using the arrow buttons.
by clicking on the page.
the page around when zoomed in by dragging it.
the zoom using the slider when zoomed-in.
by clicking on the zoomed-in page.
by entering text in the search field, and select "This Issue" or "All Issues"
by clicking on thumbnails to select pages, and then press the print button.
displays sections with thumbnails and descriptions.
displays a slider of thumbnails. Click on a page to jump.
allows you to browse the full archive.
about your subscription?
Buddhadharma : Win 2012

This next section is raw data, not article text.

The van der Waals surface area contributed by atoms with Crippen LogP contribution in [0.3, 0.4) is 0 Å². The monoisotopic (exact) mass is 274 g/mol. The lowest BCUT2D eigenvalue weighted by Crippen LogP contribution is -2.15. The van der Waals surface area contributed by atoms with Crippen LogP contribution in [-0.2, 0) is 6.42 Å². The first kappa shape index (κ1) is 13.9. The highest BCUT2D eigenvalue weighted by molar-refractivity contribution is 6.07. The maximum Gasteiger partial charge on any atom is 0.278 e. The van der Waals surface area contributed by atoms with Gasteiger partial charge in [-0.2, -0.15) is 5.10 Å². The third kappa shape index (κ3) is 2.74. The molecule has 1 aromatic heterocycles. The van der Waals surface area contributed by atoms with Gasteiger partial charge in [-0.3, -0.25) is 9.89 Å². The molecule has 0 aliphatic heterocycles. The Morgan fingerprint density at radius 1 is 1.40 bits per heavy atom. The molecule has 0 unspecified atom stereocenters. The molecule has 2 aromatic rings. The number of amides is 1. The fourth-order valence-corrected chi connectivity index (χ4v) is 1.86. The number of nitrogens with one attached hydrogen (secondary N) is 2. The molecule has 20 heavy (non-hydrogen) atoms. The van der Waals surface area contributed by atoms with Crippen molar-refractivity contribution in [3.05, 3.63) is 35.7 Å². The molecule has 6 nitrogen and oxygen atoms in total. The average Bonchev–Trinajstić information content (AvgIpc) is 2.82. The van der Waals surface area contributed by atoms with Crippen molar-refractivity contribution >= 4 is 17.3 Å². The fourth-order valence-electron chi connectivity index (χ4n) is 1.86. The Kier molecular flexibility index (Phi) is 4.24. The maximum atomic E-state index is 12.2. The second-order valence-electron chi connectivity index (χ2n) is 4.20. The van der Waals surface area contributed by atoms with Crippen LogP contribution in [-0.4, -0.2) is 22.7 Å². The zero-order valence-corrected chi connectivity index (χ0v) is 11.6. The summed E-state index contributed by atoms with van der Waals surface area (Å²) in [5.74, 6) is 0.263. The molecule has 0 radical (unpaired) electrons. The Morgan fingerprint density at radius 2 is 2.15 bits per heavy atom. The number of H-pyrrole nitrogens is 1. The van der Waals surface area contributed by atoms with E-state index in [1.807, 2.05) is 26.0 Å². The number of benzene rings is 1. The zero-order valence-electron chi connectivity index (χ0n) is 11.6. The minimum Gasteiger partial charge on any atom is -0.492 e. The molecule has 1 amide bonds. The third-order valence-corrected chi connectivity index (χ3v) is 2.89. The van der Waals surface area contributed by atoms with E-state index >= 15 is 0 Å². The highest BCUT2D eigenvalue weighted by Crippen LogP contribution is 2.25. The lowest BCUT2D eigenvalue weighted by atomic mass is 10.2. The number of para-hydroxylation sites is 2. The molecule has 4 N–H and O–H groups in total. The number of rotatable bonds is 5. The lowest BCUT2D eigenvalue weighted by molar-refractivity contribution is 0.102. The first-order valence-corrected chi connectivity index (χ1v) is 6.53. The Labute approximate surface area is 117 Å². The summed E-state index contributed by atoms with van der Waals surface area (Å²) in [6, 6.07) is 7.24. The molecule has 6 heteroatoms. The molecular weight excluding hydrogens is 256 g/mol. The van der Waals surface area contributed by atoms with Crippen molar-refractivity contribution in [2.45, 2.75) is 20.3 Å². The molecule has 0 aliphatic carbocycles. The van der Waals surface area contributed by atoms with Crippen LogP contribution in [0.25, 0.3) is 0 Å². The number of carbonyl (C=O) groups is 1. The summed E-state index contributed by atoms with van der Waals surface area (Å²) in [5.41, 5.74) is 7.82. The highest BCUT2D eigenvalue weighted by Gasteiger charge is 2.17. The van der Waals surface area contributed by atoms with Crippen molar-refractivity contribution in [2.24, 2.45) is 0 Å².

76 BUDDHADHARMA: THE PRACTITIONER’S QUARTERLY WINTER 2 0 1 2 the Ekoji temple what would happen if Ekoji became better known in Rich- mond, he answered, “We would get people denouncing us.” Another inter- viewee stated, “People always ask me where I go to church. I wish I could say I go to the Buddhist temple. But I don’t talk about it with my family.” One member reported, “I’m out of the closet to my immediate family and some of my extended family as a gay person, but not as a Buddhist person. I think that actu- ally would be even more difficult for them to understand than the gay part.” Another said, “When you come from a fundamentalist Christian background, they interpret it as your decision to turn away from God, which would mean you’re going to Hell.” I, too, have received such censure— it’s not easy to be a Buddhist in the South! Add race to religion and things become even more complicated. Rich- mond was once the slave-trading hub of the colonies and, later, the capital of the Confederacy. Today, even though the inner city’s population is mostly Afri- can American—and the South lost the War!—each year Richmond celebrates Confederate Heritage Month. Wilson describes a “slave trade meditation vigil” held in 2008 by members of Ekoji and visiting Zen teacher Taigen Dan Leigh- ton, which included a modified walking meditation along a former slave-trading trail followed by several meditation ses- sions at the site of a slave-trade recon- ciliation statue. Wilson contends that this ritual provides a good case study for regional Buddhism in America, call- ing it a “Southern Buddhist ritual,” as if it could only meaningfully occur there. Surely, he knows better. Given the depth and pervasiveness of the legacy of slav- ery in the United States, such engaged and transformative rituals can, and should, be practiced anywhere in this country. Wilson has clearly been influenced by his teachers and predecessors. For REVIEWS